“California Governor Jerry Brown linked his state’s severe drought and wildfires to climate change on Sunday, saying California was “on the front lines” of the warming problem.

Brown said on ABC’s This Week that though California’s wildfires are relatively under control right now, the state is “in a very serious fire season” — one that’s seen about twice as many fires this year as the average — and future control of the fires depends largely on the weather. He said that as the climate changes in California, the state will need thousands more firefighters and California residents will have to be more careful about where and how they build.

“As we send billions and billions of tons of heat-trapping gases, we get heat and we get fires and we get what we’re seeing,” he said. “So, we’ve got to gear up. We’re going to deal with nature as best we can, but humanity is on a collision course with nature and we’re just going to have to adapt to it in the best way we can.”

Brown also lambasted those in Congress who deny that climate change is occurring or is caused by humans, saying in California, there’s no question climate is changing.

“It is true that there’s virtually no Republican who accepts the science that virtually is unanimous,” he said. “There is no scientific question — there’s just political denial for various reasons, best known to those people who are in denial.”

Right now, the entire state of California is in the severest rankings of drought, conditions which, as Joe Romm points out, have created a soil moisture level reminiscent of the Dust Bowl. Last week, more than 20,000 residents were forced to flee their homes as heat and strong Santa Ana winds created conditions ripe for fires that spread through San Diego County.”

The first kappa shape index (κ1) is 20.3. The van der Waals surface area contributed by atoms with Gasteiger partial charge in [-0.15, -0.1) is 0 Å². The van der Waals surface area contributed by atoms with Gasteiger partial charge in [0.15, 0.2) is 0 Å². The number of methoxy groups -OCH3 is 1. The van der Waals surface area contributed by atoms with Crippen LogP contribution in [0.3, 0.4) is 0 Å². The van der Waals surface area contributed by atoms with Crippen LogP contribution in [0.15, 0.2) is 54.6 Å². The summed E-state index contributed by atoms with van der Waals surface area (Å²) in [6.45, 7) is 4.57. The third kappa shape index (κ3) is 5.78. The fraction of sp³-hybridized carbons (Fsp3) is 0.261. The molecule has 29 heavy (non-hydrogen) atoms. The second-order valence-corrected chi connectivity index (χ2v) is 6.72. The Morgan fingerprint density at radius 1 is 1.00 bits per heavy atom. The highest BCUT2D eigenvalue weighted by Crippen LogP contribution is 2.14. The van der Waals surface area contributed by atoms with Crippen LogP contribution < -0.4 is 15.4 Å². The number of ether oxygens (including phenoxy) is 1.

Read more: Climate Progress

 

China Rivers at the Brink of Collapse

Photo retrieved from: www.huffingtonpost.com

“China’s rulers have traditionally derived their legitimacy from controlling water. The country ranks only sixth in terms of annual river runoff, but counts half the planet’s large dams within its borders. A new report warns that dam building has brought China’s river ecosystems to the point of collapse.

Since the 1950s, China has dammed, straightened, diverted and polluted its rivers in a rapid quest for industrialization. Many of these projects had disastrous environmental, social and economic impacts. The Sanmenxia Dam on the Yellow River for example flooded 660 square kilometers of fertile land and displaced 410,000 people. Yet because it silted up rapidly, the project only generates power at one sixth of its projected capacity.